South Carolina's premiere vacation home resort maintains its eco-focus in a new luxury spa hotel that pampers guests with the latest amenities.
Twenty-one miles south of historic Charleston, South Carolina, lies the barrier island of Kiawah. Blessed with 10 miles of wide beach and 10,000 acres of natural maritime woodland and tidal marsh, the privately-owned island is home to loggerhead turtles, fox, bobcats, myriad bird species and the American alligator. And more recently, one of America’s great resorts.
Truly a Sanctuary
Visitors to Kiawah can rent one of 600 villas and houses or stay at The Sanctuary, the island’s sole resort, where our family stayed this autumn. Regardless of accommodations, guests have access to all of Kiawah Island’s many amenities (more about that later).
The Sanctuary is spectacular. The resort’s owners set out – with a large amount of bravado – to create one of the most luxurious resorts in America. It appears they have succeeded. Opened in August, 2004, The Sanctuary’s 255 guest rooms and its public spaces fit in rather unobtrusively with the island’s landscape, thanks in part to more than 200 transplanted Live Oak trees. Even at full capacity, the resort seems oddly underused and peaceful. Although luxurious, the resort retains a sense of relaxed southern grace and charm, so spirited children blend in to the quasi-residential look and feel. The resort is designed to feel as if it has been around for decades, with a mix of antiques and new furniture and a lobby floor made from reclaimed walnut planks that intentionally give and creak. The Sanctuary’s guest rooms are twice as large as typical hotels rooms, and nearly all have views of the ocean and beach. Families using adjoining rooms will have more space than many city apartments and bathrooms verge on the decadent. The luxurious details continue outside. Three outdoor pools, including an adults-only infinity pool and a 12-inch deep kiddie pool, are steps from the dunes and the wide, packed-sand beach, which offers great jogging, shelling, body surfing and tidal pools at low tide (though no lifeguards).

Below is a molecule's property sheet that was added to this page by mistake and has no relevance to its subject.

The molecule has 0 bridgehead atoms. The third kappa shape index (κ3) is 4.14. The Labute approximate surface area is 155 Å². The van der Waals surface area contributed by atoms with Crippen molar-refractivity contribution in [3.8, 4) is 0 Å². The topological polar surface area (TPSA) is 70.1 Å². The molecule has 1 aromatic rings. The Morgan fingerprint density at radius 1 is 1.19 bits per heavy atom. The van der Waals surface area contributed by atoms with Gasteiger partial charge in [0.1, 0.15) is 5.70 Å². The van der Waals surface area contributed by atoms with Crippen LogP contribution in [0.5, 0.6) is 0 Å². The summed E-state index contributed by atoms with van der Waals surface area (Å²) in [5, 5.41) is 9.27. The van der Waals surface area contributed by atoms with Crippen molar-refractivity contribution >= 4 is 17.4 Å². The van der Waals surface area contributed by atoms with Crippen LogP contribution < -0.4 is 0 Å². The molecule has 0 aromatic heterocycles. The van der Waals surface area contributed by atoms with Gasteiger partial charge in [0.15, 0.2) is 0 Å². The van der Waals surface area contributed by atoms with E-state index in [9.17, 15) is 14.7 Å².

The Sanctuary’s spacious, sunlit fitness center (ages 16 and up, complimentary to hotel guests) sports a TV set at every cardio-station and a 65-foot indoor pool (all ages). Most luxurious of all is The Sanctuary Spa, which utilizes indigenous ingredients for many of its specialty treatments. My Signature Massage – with warm grain and herb-filled wraps placed on key tension points – left me feeling like a blissful wet noodle. Fortunately for the bill-payer, spa treatments for teens are limited to facials only.
The food and restaurants at The Sanctuary are a solid step above typical resorts, even at poolside. We lounged on an all-weather sofa and ordered a delightful lunch from the creative tropical menu at The Sanctuary’s poolside Loggerhead Grill before a rolling Dixie storm chased us under the outdoor bar’s roof. The Jasmine Porch, with exposed brick and ceiling fans, seems right out of downtown Charleston and serves breakfast, lunch and dinner in an informal setting. The Ocean Room (jackets required for men) is the main evening event: mahogany paneling, wrought iron, tall ceilings and chandeliers, all overlooking the surf – a perfect spot for our 10 and 11-year-olds to practice their cotillion skills! There also are four lovely golf clubhouse restaurants a short shuttle ride away.